The smallest temple in Macau is located slap dab in the middle of the city next to Senado Square. This temple is dedicated to the local merchant and thus was a meeting place for people who worked in sales for years. It is located in the market and is currently under construction. However, it was also one of our funniest moments of the trip because we caught the local monk having a nap on duty. I guess it was a slow day for the praying and atoning business. 

Nighty Night Sleepy Monk!

RUNNERS UP:
St. Joseph's Seminary
 St. Joseph's is the only working Seminary School still in Macau. It is also the oldest. The inside of the Seminary features large arched ceilings and a white and brown interior. There are large brown wooden pews that date back to the early 1900's. It is located up a giant hill across the street from Senado Square. So get a drink in the square, catch your breath and then truck up THAT HILL! Next door to it is the famous Don Pedro Theatre which was the first western style Opera House to be built in Asia. They no longer perform plays there but have tours once a month so you can see the late 1800's style architecture and theatre gadgets. The gas operated footlights are really beautiful. There is talk of them reopening it as a local playhouse but my guess is that it would have to be gutted to be up to code wiring wise.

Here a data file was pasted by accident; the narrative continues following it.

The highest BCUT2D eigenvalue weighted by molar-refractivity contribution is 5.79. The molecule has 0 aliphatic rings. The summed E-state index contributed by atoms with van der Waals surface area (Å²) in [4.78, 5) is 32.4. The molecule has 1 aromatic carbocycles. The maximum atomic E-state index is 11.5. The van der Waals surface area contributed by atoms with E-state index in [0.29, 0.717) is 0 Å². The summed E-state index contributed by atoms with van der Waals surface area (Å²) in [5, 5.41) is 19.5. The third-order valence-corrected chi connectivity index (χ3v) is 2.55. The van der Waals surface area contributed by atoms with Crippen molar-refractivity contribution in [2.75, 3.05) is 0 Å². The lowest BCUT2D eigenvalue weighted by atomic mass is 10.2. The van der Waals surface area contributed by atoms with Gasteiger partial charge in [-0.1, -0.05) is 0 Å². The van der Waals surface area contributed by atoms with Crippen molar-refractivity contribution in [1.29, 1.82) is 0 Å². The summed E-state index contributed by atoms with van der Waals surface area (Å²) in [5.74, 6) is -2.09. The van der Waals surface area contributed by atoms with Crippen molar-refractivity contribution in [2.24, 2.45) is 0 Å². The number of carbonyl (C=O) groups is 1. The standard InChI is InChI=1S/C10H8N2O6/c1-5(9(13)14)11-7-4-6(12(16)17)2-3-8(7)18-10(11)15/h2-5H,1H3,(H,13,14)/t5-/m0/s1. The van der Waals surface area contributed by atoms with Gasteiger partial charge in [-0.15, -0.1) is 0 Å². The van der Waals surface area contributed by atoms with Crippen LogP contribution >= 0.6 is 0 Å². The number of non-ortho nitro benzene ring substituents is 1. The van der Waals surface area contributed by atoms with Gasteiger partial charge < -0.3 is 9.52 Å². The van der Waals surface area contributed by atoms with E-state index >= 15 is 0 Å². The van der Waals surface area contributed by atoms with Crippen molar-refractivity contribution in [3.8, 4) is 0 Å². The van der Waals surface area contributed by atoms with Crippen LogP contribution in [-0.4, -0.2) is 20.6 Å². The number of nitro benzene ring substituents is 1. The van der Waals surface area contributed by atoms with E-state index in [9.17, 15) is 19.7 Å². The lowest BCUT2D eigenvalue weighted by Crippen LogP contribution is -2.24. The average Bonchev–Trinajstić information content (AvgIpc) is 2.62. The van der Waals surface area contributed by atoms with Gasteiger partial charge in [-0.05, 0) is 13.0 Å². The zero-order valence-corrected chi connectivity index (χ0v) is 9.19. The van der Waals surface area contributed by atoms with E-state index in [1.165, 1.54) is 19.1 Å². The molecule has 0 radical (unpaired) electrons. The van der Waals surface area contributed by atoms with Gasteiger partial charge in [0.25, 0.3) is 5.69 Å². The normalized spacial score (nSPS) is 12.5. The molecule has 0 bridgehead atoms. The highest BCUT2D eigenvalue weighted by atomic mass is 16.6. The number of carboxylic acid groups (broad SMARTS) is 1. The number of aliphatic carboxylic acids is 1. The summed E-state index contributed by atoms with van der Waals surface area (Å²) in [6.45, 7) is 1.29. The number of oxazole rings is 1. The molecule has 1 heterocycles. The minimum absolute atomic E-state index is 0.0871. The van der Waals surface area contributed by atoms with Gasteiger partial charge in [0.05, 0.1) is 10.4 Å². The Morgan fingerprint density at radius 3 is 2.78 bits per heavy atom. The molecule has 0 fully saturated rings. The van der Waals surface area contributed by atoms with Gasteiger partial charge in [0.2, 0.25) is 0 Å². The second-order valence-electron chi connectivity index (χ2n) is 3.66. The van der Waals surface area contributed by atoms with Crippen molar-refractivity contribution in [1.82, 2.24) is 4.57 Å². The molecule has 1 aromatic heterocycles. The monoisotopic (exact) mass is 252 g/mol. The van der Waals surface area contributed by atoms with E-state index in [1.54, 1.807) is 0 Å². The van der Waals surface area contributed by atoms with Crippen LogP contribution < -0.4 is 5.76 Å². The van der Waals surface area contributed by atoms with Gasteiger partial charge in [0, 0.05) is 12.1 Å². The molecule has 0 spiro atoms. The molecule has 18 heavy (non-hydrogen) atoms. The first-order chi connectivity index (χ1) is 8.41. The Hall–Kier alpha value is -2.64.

Ruins of St. Paulo
St. Paulo, where every statue is different in the facade!
The Ruins and the Guia Lighthouse are the two symbols of Macau. Go see it! It's really amazing. It's hard to imagine how big it was before the fires happened. I talked more in detail about the ruins in the previous post but couldn't make a listing of the amazing churches and temples of Macau without listing it.